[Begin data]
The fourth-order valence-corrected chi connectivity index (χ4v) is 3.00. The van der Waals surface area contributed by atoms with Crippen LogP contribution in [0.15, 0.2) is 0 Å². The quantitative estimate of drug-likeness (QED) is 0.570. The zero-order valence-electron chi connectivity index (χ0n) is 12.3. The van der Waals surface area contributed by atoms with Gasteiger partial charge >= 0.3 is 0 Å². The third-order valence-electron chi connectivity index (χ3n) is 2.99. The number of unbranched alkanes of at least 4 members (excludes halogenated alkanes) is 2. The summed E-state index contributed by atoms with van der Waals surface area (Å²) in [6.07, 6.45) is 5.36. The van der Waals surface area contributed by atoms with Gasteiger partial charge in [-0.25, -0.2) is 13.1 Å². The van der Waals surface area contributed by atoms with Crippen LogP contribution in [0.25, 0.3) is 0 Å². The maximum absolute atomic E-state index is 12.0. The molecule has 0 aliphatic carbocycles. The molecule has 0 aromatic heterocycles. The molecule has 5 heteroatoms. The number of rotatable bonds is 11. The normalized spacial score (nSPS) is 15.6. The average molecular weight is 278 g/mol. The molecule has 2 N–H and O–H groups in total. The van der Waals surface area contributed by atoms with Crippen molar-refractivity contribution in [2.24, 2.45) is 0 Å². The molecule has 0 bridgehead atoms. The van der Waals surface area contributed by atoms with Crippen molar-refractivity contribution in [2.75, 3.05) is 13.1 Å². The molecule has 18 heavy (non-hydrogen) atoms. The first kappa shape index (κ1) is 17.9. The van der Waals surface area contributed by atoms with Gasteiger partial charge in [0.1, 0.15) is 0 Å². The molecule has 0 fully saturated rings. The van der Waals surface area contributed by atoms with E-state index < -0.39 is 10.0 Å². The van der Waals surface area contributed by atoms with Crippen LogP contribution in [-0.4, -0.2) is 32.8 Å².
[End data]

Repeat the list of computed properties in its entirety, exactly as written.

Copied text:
The fourth-order valence-corrected chi connectivity index (χ4v) is 3.00. The van der Waals surface area contributed by atoms with Crippen LogP contribution in [0.15, 0.2) is 0 Å². The quantitative estimate of drug-likeness (QED) is 0.570. The zero-order valence-electron chi connectivity index (χ0n) is 12.3. The van der Waals surface area contributed by atoms with Gasteiger partial charge >= 0.3 is 0 Å². The third-order valence-electron chi connectivity index (χ3n) is 2.99. The number of unbranched alkanes of at least 4 members (excludes halogenated alkanes) is 2. The summed E-state index contributed by atoms with van der Waals surface area (Å²) in [6.07, 6.45) is 5.36. The van der Waals surface area contributed by atoms with Gasteiger partial charge in [-0.25, -0.2) is 13.1 Å². The van der Waals surface area contributed by atoms with Crippen LogP contribution in [0.25, 0.3) is 0 Å². The maximum absolute atomic E-state index is 12.0. The molecule has 0 aliphatic carbocycles. The molecule has 0 aromatic heterocycles. The molecule has 5 heteroatoms. The number of rotatable bonds is 11. The normalized spacial score (nSPS) is 15.6. The average molecular weight is 278 g/mol. The molecule has 2 N–H and O–H groups in total. The van der Waals surface area contributed by atoms with Crippen molar-refractivity contribution in [2.24, 2.45) is 0 Å². The molecule has 0 bridgehead atoms. The van der Waals surface area contributed by atoms with Crippen molar-refractivity contribution in [2.75, 3.05) is 13.1 Å². The molecule has 18 heavy (non-hydrogen) atoms. The first kappa shape index (κ1) is 17.9. The van der Waals surface area contributed by atoms with Gasteiger partial charge in [0.1, 0.15) is 0 Å². The molecule has 0 fully saturated rings. The van der Waals surface area contributed by atoms with E-state index < -0.39 is 10.0 Å². The van der Waals surface area contributed by atoms with Crippen LogP contribution in [-0.4, -0.2) is 32.8 Å².